This is the first installment in a series about a young woman who becomes Sherlock Holmes’ apprentice and, later, his lover and wife. The fact that Sherlock Holmes is a fictional character is pooh-poohed at the beginning of the novel, which I suppose is how these sorts of suspension-of-disbelief matters ought to be handled. The premise is that Holmes retired at the end of his sleuthing career and retreated to his rural home to take care of his beehives – which sounds like a euphemism but isn’t. Mary Russell is a young women about to begin her collegiate studies at the women’s college at Oxford sometime in the late nineteen-teens. The war years pass in a few short chapters, during which Holmes’ intensive lessons in detective work are summarized, and then Mary emerges as a smart and mostly-trained, mostly-trusted associate of Holmes’, who has decided to hang up his shingle once again as a detective. “It is, I can even say, a new and occasionally remarkable experience to work with a person who inspires, not by vacuum, but by actual contribution” (122), croons Holmes. Take that, Watson.
I’ve never read any of Arthur Conan Doyle’s novels or stories, though of course I know who Watson is. I had even heard of Professor Moriarty somehow, though I missed the fact that Holmes sometimes likes to dress up as a woman. I had no idea, though, that Watson is the narrator of Doyle’s stories and novels, and that his general obtuseness gives these narratives a lot of their irony. When I discovered this, I was amazed that Doyle’s work never made its way onto any of my college syllabi, since ironic narration was by far the most common preoccupation of the Dartmouth English department in the mid-‘90’s – in my experience at least. I definitely want to read the original stories now, and I even dug my copy of Doyle’s collected stories out of its basement box last night. It is now sitting on the dining room table, which is sort of the on-deck circle of my book collection.
Once Holmes and Russell start solving cases, I became temporarily bored and annoyed. For a while it seemed as if the plot was going to be entirely episodic, with each chapter or two covering a single case. I didn’t see any signs that the plot was going anywhere. Past the novel’s midpoint, though, the plot begins to congeal around some bombs that are planted at Holmes’, Russell’s, and Watson’s homes. Holmes’ beehives explode, and in his attempt to get to them before the bomb detonates, Holmes receives severe abrasions on his back. Nevertheless, he makes it (in drag) to Russell’s rooms at Oxford in time to defuse the bomb there, and together they manage to rescue Watson, with help from Holmes’ fat brother Mycroft. Then the hunt for the person(s) who planted the bombs takes over the second half of the novel, and the plot has a distinct shape from here on out.
This is not a perfect novel by any means. Set mostly in the early 1920’s, it’s crawling with anachronisms: the use of B.C.E. and C.E. instead of B.C. and A.D. and King’s absolutely maddening insistence on expressing time digitally – nine forty-five, three-oh-five, etc. – when no one used these terms until digital clocks were the norm. Elsewhere the writing descends into adverb soup. I know that these are fixable problems, and I have no doubt that King irons the kinks out of her prose in the remaining novels in the series. However, my primary quarrel is with the idea that there is something “revolutionary” about the way Holmes takes Russell under his wing – and the related misconception that the relationship between Holmes and Russell is an equal one. Holmes likes and grows to love Russell, but HIS assertions that he treats her as his equal are self-congratulatory and not at all correct. The relationship between these two characters is not new; it’s part of a longstanding paradigm that includes Kate and Petruchio, Jane and Rochester, Darcy and Elizabeth, and so forth. On several occasions Holmes uses his penchant for dressing up in disguises to mess with Russell’s emotions, and I thought immediately of the parallel scene in Jane Eyre. To be honest, I thought most often of the parallels between this novel and the Fifty Shades trilogy, both because of the push-and-pull struggle for equality that is central to each narrative but also because Holmes, like Christian, is maniacally obsessed with providing superhuman protection for Russell and for the others in their small circle. There is nothing wrong with people protecting one another, of course, but when age and/or gender get mixed up in the compulsion to protect, things can get really condescending, really fast. I’m not sure yet whether King realizes that her characters come off this way, and I am 100% willing to give her the benefit of the doubt and assume that her characters will work through these stumbling blocks for the remainder of the series – and I do, by the way, plan to read at least one more, just to see how things progress.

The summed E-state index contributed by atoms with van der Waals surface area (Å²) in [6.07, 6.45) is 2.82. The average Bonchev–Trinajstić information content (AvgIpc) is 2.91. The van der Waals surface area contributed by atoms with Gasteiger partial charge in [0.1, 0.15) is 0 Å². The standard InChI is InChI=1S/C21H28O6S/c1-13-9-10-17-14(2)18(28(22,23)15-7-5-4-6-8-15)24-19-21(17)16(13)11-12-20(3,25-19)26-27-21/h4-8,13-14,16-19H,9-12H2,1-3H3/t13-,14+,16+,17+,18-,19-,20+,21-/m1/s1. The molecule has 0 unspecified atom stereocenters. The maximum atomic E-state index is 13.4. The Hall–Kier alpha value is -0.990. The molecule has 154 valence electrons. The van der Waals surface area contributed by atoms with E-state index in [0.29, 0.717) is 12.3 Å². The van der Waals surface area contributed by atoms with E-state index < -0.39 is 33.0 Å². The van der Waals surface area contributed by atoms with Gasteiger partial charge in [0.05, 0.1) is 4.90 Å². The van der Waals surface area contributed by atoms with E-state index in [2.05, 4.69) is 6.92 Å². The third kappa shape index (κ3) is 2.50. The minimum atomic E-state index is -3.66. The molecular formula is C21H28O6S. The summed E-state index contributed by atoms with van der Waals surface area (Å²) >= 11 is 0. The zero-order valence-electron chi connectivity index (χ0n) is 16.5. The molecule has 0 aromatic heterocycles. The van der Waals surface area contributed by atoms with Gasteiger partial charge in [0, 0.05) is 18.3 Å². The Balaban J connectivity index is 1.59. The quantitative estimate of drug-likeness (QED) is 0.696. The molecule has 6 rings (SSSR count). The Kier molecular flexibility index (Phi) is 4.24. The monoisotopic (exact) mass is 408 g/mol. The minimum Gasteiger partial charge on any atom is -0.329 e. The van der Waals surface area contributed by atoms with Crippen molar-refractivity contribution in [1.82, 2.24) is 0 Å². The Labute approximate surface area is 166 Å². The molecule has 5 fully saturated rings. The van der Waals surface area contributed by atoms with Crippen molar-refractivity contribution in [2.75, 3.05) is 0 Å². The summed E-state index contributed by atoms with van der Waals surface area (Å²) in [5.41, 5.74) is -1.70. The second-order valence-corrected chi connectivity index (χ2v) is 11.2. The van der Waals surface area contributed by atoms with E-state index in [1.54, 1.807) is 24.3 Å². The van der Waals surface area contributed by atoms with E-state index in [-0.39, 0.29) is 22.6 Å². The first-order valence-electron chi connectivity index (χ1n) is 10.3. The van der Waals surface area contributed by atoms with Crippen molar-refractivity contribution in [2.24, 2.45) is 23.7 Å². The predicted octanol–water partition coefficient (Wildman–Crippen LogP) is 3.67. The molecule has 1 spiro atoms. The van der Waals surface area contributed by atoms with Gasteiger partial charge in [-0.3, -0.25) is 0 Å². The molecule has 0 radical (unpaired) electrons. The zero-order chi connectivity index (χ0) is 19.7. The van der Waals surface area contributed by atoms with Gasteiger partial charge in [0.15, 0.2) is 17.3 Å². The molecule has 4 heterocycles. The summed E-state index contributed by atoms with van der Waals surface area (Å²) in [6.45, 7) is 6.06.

I know that this is mostly a negative review, but I do recommend this book to people who enjoy mysteries. I enjoyed watching the detectives track down the person who planted the bombs, though I was a little annoyed when the villain gave a self-incriminating, cackling-evil confession speech worthy of an episode of Scooby Doo because that speech negates all the work the detectives have done to find the bomber’s identity and motives. I’m not a huge reader of mysteries, but I know that this kind of speech is a convention of the genre*. Maybe avid readers of mysteries would be disappointed if an author left it out? I don’t know – but I thought the ending would have felt more organic if the author had approached it in another way. I’m very curious to see how these characters and their world are developed in the next installment.
P.S. Speaking of conventions of the genre, there is chess in this novel, and it’s a metaphor. Fair warning.